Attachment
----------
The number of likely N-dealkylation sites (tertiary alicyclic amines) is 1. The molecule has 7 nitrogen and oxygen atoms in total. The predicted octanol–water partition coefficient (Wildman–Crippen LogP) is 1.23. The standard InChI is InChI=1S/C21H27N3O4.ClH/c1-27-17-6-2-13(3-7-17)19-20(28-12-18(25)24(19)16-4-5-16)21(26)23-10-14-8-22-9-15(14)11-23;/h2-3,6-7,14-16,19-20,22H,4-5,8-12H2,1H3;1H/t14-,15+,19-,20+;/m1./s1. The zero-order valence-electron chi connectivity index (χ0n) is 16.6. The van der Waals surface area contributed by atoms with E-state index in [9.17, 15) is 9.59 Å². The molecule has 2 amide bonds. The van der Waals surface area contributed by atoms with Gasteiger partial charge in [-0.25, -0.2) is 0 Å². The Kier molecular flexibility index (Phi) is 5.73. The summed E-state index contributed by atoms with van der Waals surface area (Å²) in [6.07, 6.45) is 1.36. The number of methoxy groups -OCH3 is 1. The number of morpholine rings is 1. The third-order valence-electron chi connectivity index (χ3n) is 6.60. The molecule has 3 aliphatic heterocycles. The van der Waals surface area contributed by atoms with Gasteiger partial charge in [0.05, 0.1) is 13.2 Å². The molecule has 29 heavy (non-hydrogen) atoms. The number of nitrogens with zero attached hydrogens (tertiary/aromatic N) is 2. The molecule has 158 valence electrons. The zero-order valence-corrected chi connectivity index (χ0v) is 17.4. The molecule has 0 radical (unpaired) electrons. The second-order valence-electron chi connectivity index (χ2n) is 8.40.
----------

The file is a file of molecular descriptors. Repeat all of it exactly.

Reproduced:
The number of likely N-dealkylation sites (tertiary alicyclic amines) is 1. The molecule has 7 nitrogen and oxygen atoms in total. The predicted octanol–water partition coefficient (Wildman–Crippen LogP) is 1.23. The standard InChI is InChI=1S/C21H27N3O4.ClH/c1-27-17-6-2-13(3-7-17)19-20(28-12-18(25)24(19)16-4-5-16)21(26)23-10-14-8-22-9-15(14)11-23;/h2-3,6-7,14-16,19-20,22H,4-5,8-12H2,1H3;1H/t14-,15+,19-,20+;/m1./s1. The zero-order valence-electron chi connectivity index (χ0n) is 16.6. The van der Waals surface area contributed by atoms with E-state index in [9.17, 15) is 9.59 Å². The molecule has 2 amide bonds. The van der Waals surface area contributed by atoms with Gasteiger partial charge in [-0.25, -0.2) is 0 Å². The Kier molecular flexibility index (Phi) is 5.73. The summed E-state index contributed by atoms with van der Waals surface area (Å²) in [6.07, 6.45) is 1.36. The number of methoxy groups -OCH3 is 1. The number of morpholine rings is 1. The third-order valence-electron chi connectivity index (χ3n) is 6.60. The molecule has 3 aliphatic heterocycles. The van der Waals surface area contributed by atoms with Gasteiger partial charge in [0.05, 0.1) is 13.2 Å². The molecule has 29 heavy (non-hydrogen) atoms. The number of nitrogens with zero attached hydrogens (tertiary/aromatic N) is 2. The molecule has 158 valence electrons. The zero-order valence-corrected chi connectivity index (χ0v) is 17.4. The molecule has 0 radical (unpaired) electrons. The second-order valence-electron chi connectivity index (χ2n) is 8.40.